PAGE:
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1. Prologue: Euclid’s Elements
1.1 Geometry before Euclid
1.2 The logical structure of Euclid’s Elements
1.3 The historical significance of Euclid’s Elements
1.4 A look at Book I of the Elements
1.5 A critique of Euclid’s Elements
1.6 Final observations about the Elements
2. Axiomatic Systems and Incidence Geometry
2.1 The structure of an axiomatic system
2.2 An example: Incidence geometry
2.3 The parallel postulates in incidence geometry
2.4 Axiomatic systems and the real world
2.5 Theorems, proofs, and logic
2.6 Some theorems from incidence geometry
3. Axioms for Plane Geometry
3.1 The undefined terms and two fundamental axioms
3.2 Distance and the Ruler Postulate
3.3 Plane separation
3.4 Angle measure and the Protractor Postulate
3.5 The Crossbar Theorem and the Linear Pair Theorem
3.6 The Side-Angle-Side Postulate
3.7 The parallel postulates and models
4. Neutral Geometry
4.1 The Exterior Angle Theorem and perpendiculars
4.2 Triangle congruence conditions
4.3 Three inequalities for triangles
4.4 The Alternate Interior Angles Theorem
4.5 The Saccheri-Legendre Theorem
4.6 Quadrilaterals
4.7 Statements equivalent to the Euclidean Parallel Postulate
4.8 Rectangles and defect
4.9 The Universal Hyperbolic Theorem
5. Euclidean Geometry
5.1 Basic theorems of Euclidean geometry
5.2 The Parallel Projection Theorem
5.3 Similar triangles
5.4 The Pythagorean Theorem
5.5 Trigonometry
5.6 Exploring the Euclidean geometry of the triangle
6. Hyperbolic Geometry
6.1 The discovery of hyperbolic geometry
6.2 Basic theorems of hyperbolic geometry
6.3 Common perpendiculars
6.4 Limiting parallel rays and asymptotically parallel lines
6.5 Properties of the critical function
6.6 The defect of a triangle
6.7 Is the real world hyperbolic?
7. Area
7.1 The Neutral Area Postulate
7.2 Area in Euclidean geometry
7.3 Dissection theory in neutral geometry
7.4 Dissection theory in Euclidean geometry
7.5 Area and defect in hyperbolic geometry
8. Circles
8.1 Basic definitions
8.2 Circles and lines
8.3 Circles and triangles
8.4 Circles in Euclidean geometry
8.5 Circular continuity
8.6 Circumference and area of Euclidean circles
8.7 Exploring Euclidean circles
9. Constructions
9.1 Compass and straightedge constructions
9.2 Neutral constructions
9.3 Euclidean constructions
9.4 Construction of regular polygons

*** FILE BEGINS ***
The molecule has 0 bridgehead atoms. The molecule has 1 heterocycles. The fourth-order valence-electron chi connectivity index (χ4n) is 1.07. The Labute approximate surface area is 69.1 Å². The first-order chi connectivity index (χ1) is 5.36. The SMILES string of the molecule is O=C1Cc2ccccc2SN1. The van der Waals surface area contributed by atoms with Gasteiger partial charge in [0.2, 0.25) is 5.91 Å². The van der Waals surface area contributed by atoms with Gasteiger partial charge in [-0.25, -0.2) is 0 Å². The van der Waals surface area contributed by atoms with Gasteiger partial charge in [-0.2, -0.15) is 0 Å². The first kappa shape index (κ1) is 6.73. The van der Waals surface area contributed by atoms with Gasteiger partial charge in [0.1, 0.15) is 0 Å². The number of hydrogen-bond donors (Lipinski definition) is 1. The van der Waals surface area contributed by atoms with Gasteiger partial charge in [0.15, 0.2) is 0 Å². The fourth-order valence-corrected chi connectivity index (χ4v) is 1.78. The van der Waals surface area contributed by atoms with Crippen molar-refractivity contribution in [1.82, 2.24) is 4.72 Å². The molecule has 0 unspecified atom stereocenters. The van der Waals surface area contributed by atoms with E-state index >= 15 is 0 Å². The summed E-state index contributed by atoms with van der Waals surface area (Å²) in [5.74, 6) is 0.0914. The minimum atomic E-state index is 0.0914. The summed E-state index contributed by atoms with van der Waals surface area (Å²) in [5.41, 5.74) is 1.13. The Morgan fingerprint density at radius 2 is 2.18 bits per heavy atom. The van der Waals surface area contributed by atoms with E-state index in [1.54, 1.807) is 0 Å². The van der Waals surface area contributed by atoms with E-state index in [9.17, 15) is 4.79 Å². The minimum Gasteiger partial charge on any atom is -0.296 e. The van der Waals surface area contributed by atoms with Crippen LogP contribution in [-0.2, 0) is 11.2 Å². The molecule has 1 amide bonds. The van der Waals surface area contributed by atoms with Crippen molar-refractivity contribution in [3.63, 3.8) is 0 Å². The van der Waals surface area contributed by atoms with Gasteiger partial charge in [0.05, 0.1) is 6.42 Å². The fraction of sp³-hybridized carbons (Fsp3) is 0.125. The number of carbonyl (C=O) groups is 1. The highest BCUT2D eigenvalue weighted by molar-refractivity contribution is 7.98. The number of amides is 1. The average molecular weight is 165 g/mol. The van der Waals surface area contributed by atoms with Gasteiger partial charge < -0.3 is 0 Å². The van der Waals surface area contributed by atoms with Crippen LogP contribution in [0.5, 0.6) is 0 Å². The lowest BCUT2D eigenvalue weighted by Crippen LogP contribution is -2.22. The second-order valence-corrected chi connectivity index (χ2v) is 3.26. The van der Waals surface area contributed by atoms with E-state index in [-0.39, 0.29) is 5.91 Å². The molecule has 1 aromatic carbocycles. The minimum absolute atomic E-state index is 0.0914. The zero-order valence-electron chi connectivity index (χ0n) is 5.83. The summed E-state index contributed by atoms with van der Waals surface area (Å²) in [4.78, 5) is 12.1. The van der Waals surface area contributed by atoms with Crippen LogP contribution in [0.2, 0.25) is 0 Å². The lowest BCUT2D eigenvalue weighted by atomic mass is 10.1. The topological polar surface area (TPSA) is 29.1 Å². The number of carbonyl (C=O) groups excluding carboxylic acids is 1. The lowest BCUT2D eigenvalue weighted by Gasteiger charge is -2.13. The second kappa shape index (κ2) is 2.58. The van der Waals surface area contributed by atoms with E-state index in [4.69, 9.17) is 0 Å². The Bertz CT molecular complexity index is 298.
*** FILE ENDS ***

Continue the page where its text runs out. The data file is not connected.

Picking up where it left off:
9.5 Area constructions
9.6 Three impossible constructions
10. Transformations
10.1 The transformational perspective
10.2 Properties of isometries
10.3 Rotations, translations, and glide reflections
10.4 Classification of Euclidean motions
10.5 Classification of hyperbolic motions
10.6 Similarity transformations in Euclidean geometry
10.7 A transformational approach to the foundations
10.8 Euclidean inversions in circles
11. Models
11.1 The significance of models for hyperbolic geometry
11.2 The Cartesian model for Euclidean geometry
11.3 The Poincaré disk model for hyperbolic geometry
11.4 Other models for hyperbolic geometry
11.5 Models for elliptic geometry
11.6 Regular Tessellations
12. Polygonal Models and the Geometry of Space
12.1 Curved surfaces
12.2 Approximate models for the hyperbolic plane
12.3 Geometric surfaces
12.4 The geometry of the universe
12.5 Conclusion
12.6 Further study
12.7 Templates
APPENDICES
A. Euclid’s Book I
A.1 Definitions
A.2 Postulates
A.3 Common Notions
A.4 Propositions
B. Systems of Axioms for Geometry
B.1 Filling in Euclid’s gaps
B.2 Hilbert’s axioms
B.3 Birkhoff’s axioms
B.4 MacLane’s axioms
B.5 SMSG axioms
B.6 UCSMP axioms
C. The Postulates Used in this Book
C.1 The undefined terms
C.2 Neutral postulates
C.3 Parallel postulates
C.4 Area postulates
C.5 The reflection postulate
C.6 Logical relationships
D. Set Notation and the Real Numbers
D.1 Some elementary set theory
D.2 Properties of the real numbers
D.3 Functions
E. The van Hiele Model
F. Hints for Selected Exercises
Bibliography
Index